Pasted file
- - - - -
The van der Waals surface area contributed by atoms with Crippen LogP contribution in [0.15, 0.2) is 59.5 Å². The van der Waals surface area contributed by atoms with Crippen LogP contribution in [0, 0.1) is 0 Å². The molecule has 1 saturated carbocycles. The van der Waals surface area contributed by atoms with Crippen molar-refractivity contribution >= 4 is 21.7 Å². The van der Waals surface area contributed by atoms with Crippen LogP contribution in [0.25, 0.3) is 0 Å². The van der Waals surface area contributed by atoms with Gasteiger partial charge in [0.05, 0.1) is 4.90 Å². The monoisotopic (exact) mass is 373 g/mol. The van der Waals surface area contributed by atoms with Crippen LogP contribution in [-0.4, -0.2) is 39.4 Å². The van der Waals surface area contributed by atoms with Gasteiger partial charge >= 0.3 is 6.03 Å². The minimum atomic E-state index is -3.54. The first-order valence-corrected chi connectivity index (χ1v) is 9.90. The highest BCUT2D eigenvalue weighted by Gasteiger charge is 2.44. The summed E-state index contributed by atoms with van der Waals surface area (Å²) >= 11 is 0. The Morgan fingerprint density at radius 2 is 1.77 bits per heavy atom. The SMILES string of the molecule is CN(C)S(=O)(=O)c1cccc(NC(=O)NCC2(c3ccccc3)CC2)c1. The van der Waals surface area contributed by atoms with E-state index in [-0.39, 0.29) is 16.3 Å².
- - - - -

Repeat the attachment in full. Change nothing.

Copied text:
The van der Waals surface area contributed by atoms with Crippen LogP contribution in [0.15, 0.2) is 59.5 Å². The van der Waals surface area contributed by atoms with Crippen LogP contribution in [0, 0.1) is 0 Å². The molecule has 1 saturated carbocycles. The van der Waals surface area contributed by atoms with Crippen molar-refractivity contribution >= 4 is 21.7 Å². The van der Waals surface area contributed by atoms with Crippen LogP contribution in [0.25, 0.3) is 0 Å². The van der Waals surface area contributed by atoms with Gasteiger partial charge in [0.05, 0.1) is 4.90 Å². The monoisotopic (exact) mass is 373 g/mol. The van der Waals surface area contributed by atoms with Crippen LogP contribution in [-0.4, -0.2) is 39.4 Å². The van der Waals surface area contributed by atoms with Gasteiger partial charge >= 0.3 is 6.03 Å². The minimum atomic E-state index is -3.54. The first-order valence-corrected chi connectivity index (χ1v) is 9.90. The highest BCUT2D eigenvalue weighted by Gasteiger charge is 2.44. The summed E-state index contributed by atoms with van der Waals surface area (Å²) >= 11 is 0. The Morgan fingerprint density at radius 2 is 1.77 bits per heavy atom. The SMILES string of the molecule is CN(C)S(=O)(=O)c1cccc(NC(=O)NCC2(c3ccccc3)CC2)c1. The van der Waals surface area contributed by atoms with E-state index in [-0.39, 0.29) is 16.3 Å².